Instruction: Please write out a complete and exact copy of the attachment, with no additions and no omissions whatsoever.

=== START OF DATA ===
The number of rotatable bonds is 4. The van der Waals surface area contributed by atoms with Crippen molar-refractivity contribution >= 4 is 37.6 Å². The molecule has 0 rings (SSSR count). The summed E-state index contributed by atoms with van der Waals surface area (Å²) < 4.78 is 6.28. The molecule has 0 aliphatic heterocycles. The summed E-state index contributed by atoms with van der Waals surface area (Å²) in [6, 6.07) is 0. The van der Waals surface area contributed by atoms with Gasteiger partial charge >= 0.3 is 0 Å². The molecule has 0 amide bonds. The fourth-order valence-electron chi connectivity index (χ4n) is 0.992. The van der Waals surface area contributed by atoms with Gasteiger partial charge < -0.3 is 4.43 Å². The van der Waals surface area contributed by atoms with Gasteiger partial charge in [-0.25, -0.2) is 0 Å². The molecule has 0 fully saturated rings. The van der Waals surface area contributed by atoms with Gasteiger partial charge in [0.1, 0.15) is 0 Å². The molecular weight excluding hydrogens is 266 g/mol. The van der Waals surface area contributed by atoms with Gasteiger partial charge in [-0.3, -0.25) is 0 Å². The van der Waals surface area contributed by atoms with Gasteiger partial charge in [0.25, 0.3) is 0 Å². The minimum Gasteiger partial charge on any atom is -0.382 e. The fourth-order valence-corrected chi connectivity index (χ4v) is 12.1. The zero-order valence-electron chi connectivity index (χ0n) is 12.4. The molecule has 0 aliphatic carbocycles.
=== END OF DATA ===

The number of rotatable bonds is 4. The van der Waals surface area contributed by atoms with Crippen molar-refractivity contribution >= 4 is 37.6 Å². The molecule has 0 rings (SSSR count). The summed E-state index contributed by atoms with van der Waals surface area (Å²) < 4.78 is 6.28. The molecule has 0 aliphatic heterocycles. The summed E-state index contributed by atoms with van der Waals surface area (Å²) in [6, 6.07) is 0. The van der Waals surface area contributed by atoms with Gasteiger partial charge >= 0.3 is 0 Å². The molecule has 0 amide bonds. The fourth-order valence-electron chi connectivity index (χ4n) is 0.992. The van der Waals surface area contributed by atoms with Gasteiger partial charge < -0.3 is 4.43 Å². The van der Waals surface area contributed by atoms with Gasteiger partial charge in [-0.25, -0.2) is 0 Å². The molecule has 0 fully saturated rings. The van der Waals surface area contributed by atoms with Gasteiger partial charge in [0.1, 0.15) is 0 Å². The molecular weight excluding hydrogens is 266 g/mol. The van der Waals surface area contributed by atoms with Gasteiger partial charge in [-0.3, -0.25) is 0 Å². The van der Waals surface area contributed by atoms with Gasteiger partial charge in [0.25, 0.3) is 0 Å². The minimum Gasteiger partial charge on any atom is -0.382 e. The fourth-order valence-corrected chi connectivity index (χ4v) is 12.1. The zero-order valence-electron chi connectivity index (χ0n) is 12.4. The molecule has 0 aliphatic carbocycles.